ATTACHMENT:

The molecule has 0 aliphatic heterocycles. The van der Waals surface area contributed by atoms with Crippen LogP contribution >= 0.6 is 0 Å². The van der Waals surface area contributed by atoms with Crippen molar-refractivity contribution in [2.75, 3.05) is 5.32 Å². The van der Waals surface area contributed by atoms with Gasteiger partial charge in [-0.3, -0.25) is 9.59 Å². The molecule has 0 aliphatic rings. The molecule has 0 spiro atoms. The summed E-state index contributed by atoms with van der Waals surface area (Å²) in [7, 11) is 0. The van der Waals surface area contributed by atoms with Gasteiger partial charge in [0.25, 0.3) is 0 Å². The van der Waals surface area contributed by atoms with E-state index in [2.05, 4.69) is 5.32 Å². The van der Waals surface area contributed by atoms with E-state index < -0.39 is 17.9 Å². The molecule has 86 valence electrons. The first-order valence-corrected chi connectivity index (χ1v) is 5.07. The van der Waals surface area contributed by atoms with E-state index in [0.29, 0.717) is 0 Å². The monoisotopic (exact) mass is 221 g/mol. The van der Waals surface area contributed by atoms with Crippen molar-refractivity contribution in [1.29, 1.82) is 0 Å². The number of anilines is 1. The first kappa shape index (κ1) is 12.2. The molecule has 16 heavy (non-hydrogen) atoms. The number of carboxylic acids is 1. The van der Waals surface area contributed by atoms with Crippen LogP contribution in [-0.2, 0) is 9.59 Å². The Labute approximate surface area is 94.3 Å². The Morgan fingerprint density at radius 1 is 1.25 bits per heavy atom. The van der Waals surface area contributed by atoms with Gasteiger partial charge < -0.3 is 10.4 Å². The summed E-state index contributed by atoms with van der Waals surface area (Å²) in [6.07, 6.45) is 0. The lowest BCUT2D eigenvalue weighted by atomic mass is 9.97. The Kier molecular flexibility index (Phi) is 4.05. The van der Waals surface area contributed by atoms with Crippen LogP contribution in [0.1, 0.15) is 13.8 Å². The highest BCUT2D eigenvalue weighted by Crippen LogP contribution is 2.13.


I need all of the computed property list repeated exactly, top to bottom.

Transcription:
The molecule has 0 aliphatic heterocycles. The van der Waals surface area contributed by atoms with Crippen LogP contribution >= 0.6 is 0 Å². The van der Waals surface area contributed by atoms with Crippen molar-refractivity contribution in [2.75, 3.05) is 5.32 Å². The van der Waals surface area contributed by atoms with Gasteiger partial charge in [-0.3, -0.25) is 9.59 Å². The molecule has 0 aliphatic rings. The molecule has 0 spiro atoms. The summed E-state index contributed by atoms with van der Waals surface area (Å²) in [7, 11) is 0. The van der Waals surface area contributed by atoms with Gasteiger partial charge in [0.25, 0.3) is 0 Å². The van der Waals surface area contributed by atoms with E-state index in [2.05, 4.69) is 5.32 Å². The van der Waals surface area contributed by atoms with E-state index < -0.39 is 17.9 Å². The molecule has 86 valence electrons. The first-order valence-corrected chi connectivity index (χ1v) is 5.07. The van der Waals surface area contributed by atoms with E-state index in [0.29, 0.717) is 0 Å². The monoisotopic (exact) mass is 221 g/mol. The van der Waals surface area contributed by atoms with Crippen molar-refractivity contribution in [1.29, 1.82) is 0 Å². The number of anilines is 1. The first kappa shape index (κ1) is 12.2. The molecule has 16 heavy (non-hydrogen) atoms. The number of carboxylic acids is 1. The van der Waals surface area contributed by atoms with Crippen LogP contribution in [-0.2, 0) is 9.59 Å². The Labute approximate surface area is 94.3 Å². The Morgan fingerprint density at radius 1 is 1.25 bits per heavy atom. The van der Waals surface area contributed by atoms with Gasteiger partial charge < -0.3 is 10.4 Å². The summed E-state index contributed by atoms with van der Waals surface area (Å²) in [6.07, 6.45) is 0. The lowest BCUT2D eigenvalue weighted by atomic mass is 9.97. The Kier molecular flexibility index (Phi) is 4.05. The van der Waals surface area contributed by atoms with Crippen LogP contribution in [0.1, 0.15) is 13.8 Å². The highest BCUT2D eigenvalue weighted by Crippen LogP contribution is 2.13.